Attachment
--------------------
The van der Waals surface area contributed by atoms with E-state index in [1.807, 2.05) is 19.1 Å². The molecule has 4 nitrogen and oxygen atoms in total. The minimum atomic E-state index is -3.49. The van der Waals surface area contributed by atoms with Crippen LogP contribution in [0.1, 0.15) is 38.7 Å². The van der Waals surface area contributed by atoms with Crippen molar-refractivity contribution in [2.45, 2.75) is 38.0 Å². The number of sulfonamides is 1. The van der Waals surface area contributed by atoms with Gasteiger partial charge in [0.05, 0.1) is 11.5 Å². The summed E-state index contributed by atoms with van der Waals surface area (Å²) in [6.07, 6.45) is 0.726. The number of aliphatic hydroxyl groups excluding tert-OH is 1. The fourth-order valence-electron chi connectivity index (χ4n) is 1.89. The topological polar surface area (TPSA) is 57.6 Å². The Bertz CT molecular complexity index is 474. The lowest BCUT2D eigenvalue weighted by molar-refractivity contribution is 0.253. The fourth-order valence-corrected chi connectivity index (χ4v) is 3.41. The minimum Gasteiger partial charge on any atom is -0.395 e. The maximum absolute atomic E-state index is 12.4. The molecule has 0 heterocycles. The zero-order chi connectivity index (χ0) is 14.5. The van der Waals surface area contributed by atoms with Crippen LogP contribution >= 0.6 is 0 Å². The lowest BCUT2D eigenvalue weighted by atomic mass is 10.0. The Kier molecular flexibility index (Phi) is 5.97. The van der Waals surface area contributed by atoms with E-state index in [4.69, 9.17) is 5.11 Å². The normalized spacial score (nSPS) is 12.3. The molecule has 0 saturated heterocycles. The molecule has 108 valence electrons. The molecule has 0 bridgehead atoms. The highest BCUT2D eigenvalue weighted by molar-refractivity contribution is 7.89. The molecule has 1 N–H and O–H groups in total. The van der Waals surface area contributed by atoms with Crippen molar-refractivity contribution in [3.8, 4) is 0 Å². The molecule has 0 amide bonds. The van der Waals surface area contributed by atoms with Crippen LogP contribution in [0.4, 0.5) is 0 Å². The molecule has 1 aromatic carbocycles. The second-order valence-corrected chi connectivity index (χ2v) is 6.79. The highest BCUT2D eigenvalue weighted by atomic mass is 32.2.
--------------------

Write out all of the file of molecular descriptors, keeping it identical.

The van der Waals surface area contributed by atoms with E-state index in [1.807, 2.05) is 19.1 Å². The molecule has 4 nitrogen and oxygen atoms in total. The minimum atomic E-state index is -3.49. The van der Waals surface area contributed by atoms with Crippen LogP contribution in [0.1, 0.15) is 38.7 Å². The van der Waals surface area contributed by atoms with Crippen molar-refractivity contribution in [2.45, 2.75) is 38.0 Å². The number of sulfonamides is 1. The van der Waals surface area contributed by atoms with Gasteiger partial charge in [0.05, 0.1) is 11.5 Å². The summed E-state index contributed by atoms with van der Waals surface area (Å²) in [6.07, 6.45) is 0.726. The number of aliphatic hydroxyl groups excluding tert-OH is 1. The fourth-order valence-electron chi connectivity index (χ4n) is 1.89. The topological polar surface area (TPSA) is 57.6 Å². The Bertz CT molecular complexity index is 474. The lowest BCUT2D eigenvalue weighted by molar-refractivity contribution is 0.253. The fourth-order valence-corrected chi connectivity index (χ4v) is 3.41. The minimum Gasteiger partial charge on any atom is -0.395 e. The maximum absolute atomic E-state index is 12.4. The molecule has 0 heterocycles. The zero-order chi connectivity index (χ0) is 14.5. The van der Waals surface area contributed by atoms with Crippen LogP contribution >= 0.6 is 0 Å². The lowest BCUT2D eigenvalue weighted by atomic mass is 10.0. The Kier molecular flexibility index (Phi) is 5.97. The van der Waals surface area contributed by atoms with E-state index in [4.69, 9.17) is 5.11 Å². The normalized spacial score (nSPS) is 12.3. The molecule has 0 saturated heterocycles. The molecule has 108 valence electrons. The molecule has 0 bridgehead atoms. The highest BCUT2D eigenvalue weighted by molar-refractivity contribution is 7.89. The molecule has 1 N–H and O–H groups in total. The van der Waals surface area contributed by atoms with Crippen molar-refractivity contribution in [3.8, 4) is 0 Å². The molecule has 0 amide bonds. The van der Waals surface area contributed by atoms with Crippen LogP contribution in [0.4, 0.5) is 0 Å². The molecule has 1 aromatic carbocycles. The second-order valence-corrected chi connectivity index (χ2v) is 6.79. The highest BCUT2D eigenvalue weighted by atomic mass is 32.2.